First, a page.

Over the week of Labor Day, both of us went on week long adventures and vacations. Serena went to Glacier National Park for family and the outdoors, while Kate went to New Zealand for hobbits and landscape appreciation! In honor of our trips, we have complied a list of books that have to do with traveling and vacationing. Just because summer is almost over, it doesn’t mean that we have to say goodbye to travel and trips!
Book: “The Motorcycle Diaries” by Ernesto “Che” Guevara
Publishing Info: Verso Books, 1995
Before Che Guevara became a legendary revolutionary and symbol of rebellion, he was a medical student with a taste for adventure. He and his friend Alberto went on a motorcycle journey from his home in Argentina to a leper colony where he was going to treat patients. During this journey across the continent he met many people from many backgrounds, and seeing their plight sparked his political activism. His journey on his motorcycle is chronicled in his diary, which was published years after the fact and became a critically acclaimed movie starring Gael Garcia Bernal. South America comes to life on the page as Guevara’s journey unfolds, and it makes the reader ache to see what he saw.
Book: “A Walk in the Woods” by Bill Bryson
Publishing Info: Broadway Books, 1998
Those familiar with Bill Bryson know that he’s an avid traveler and a connoisseur in history and storytelling. Arguably, his most famous and beloved work is “A Walk in the Woods”, his story of his attempt at walking the Appalachian Trail with very little prep and very little idea of what he was getting himself into. After putting out feelers to the people in life as to who would like to try and walk the Trail with him, his only taker is an old college friend named Katz. Hilarity, mayhem, and poignancy ensue. This travel log is not only very funny, but also has some fascinating stories about the history of the trail, the wildlife on it, and the people they meet along the way.
Book: “A Gentleman’s Guide to Vice and Virtue” by Mackenzi Lee
Publishing Info: Katherine Tegan Books, 2017
Part romantic romp, part historical fiction, and part sumptuous road trip adventure, “The Gentleman’s Guide to Vice and Virtue” is not your average travel story. Monty, a teenage boy of high stature in the 1700s, is going on a final European Tour before he is to settle down and take over the family estate. Accompanied by his sister Felicity and his best friend (and unrequited crush) Percy, Monty cavorts through 1700s Europe, meeting interesting people, and getting into trouble, along the way. The descriptions of this trip are fun and decadent, and you cannot help but wish that you too could be accompanying them through Old Europe and the adventures that they pursue.
Book: “The Historian” by Elizabeth Kostova
Publishing Info: Time Warner Books, 2005
On the surface level, this is presented as a horror story relating to Vlad the Impaler who is most notoriously known for inspiring Bram Stoker’s “Dracula, and the legacy that he and this most famous vampire have left across the centuries. In particular, how is this history tied up with Rossi family, the central characters of our story? However, more actually, it is a travelogue story detailing the rich history of Eastern Europe. A family mystery leads our two protagonists throughout the region, and the text takes a deep dive into the beauty of its wildernesses and cities. This book will make you want to suddenly upend your life and take a month-long trip to Budapest.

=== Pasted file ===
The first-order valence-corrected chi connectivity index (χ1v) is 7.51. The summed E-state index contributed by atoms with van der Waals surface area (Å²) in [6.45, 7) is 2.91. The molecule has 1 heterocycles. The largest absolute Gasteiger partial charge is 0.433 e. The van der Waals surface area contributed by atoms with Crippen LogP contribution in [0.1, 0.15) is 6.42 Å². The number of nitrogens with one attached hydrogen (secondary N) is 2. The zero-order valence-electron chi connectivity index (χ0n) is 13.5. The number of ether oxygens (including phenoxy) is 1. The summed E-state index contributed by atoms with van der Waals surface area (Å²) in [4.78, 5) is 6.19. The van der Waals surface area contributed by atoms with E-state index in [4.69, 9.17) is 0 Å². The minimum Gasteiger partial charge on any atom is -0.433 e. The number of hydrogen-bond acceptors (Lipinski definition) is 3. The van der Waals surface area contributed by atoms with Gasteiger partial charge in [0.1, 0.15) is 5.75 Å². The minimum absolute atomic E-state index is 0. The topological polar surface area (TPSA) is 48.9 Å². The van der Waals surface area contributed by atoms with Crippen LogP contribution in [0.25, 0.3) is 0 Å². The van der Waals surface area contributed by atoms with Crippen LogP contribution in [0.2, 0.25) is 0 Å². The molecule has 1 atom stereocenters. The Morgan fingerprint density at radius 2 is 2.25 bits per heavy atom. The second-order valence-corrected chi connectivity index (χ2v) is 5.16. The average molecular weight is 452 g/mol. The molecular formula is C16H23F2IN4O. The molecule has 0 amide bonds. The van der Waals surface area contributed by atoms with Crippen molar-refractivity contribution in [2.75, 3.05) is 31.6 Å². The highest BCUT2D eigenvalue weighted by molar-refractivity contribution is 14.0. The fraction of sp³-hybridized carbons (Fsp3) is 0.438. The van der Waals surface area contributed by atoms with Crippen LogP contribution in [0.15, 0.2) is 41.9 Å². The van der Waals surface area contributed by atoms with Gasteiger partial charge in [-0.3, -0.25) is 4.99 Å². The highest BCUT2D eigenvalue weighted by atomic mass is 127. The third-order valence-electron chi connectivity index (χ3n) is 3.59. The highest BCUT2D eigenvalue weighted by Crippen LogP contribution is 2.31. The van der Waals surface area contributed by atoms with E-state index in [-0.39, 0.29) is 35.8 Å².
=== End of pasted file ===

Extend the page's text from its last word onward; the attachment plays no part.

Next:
Book: “The Alchemist” by Paulo Coelho
Publishing Info: HarperCollins, 1988
This is the story of a treasure hunt. But instead of pirates, islands, and maps marked with an “X,” we follow Santiago, an Andalusian shepherd boy who travels from his home in Spain across the desert in Egypt to discover a hidden treasure said to be buried in the pyramids. However, no one knows what exactly this treasure is. As he travels and meets new and interesting people (a gypsy woman, a would-be King, the titular alchemist), we come to see that the real treasure is the value placed on dreams and the will to follow them wherever they may lead us.
Book: “Undaunted Courage: The Pioneering First Mission to Explore America’s Wild Frontier” by Stephen E. Ambrose
Publishing Info: Simon & Schuster, 1996
This is a nonfiction story that is masquerading as fiction and details the historic journey across the country by Lewis and Clark between 1803 and 1806. Ambrose focuses his tale particularly on Captain Meriwether Lewis and his relationship with President Jefferson, the driving force behind the mission. While many of us know the broad strokes of the story, this book is jammed packed with details that add color, heart, and rightly highlight the real stakes involved in undertaking a journey such as this. For example, did you know that at this point in history, the wilderness was so overrun by squirrels that they would actually migrate each year, in a similar manner to birds? And Lewis and Clark noted seeing packs of them swim across rivers in this migration? As a largely fiction reader, this is on a select must-read nonfiction list!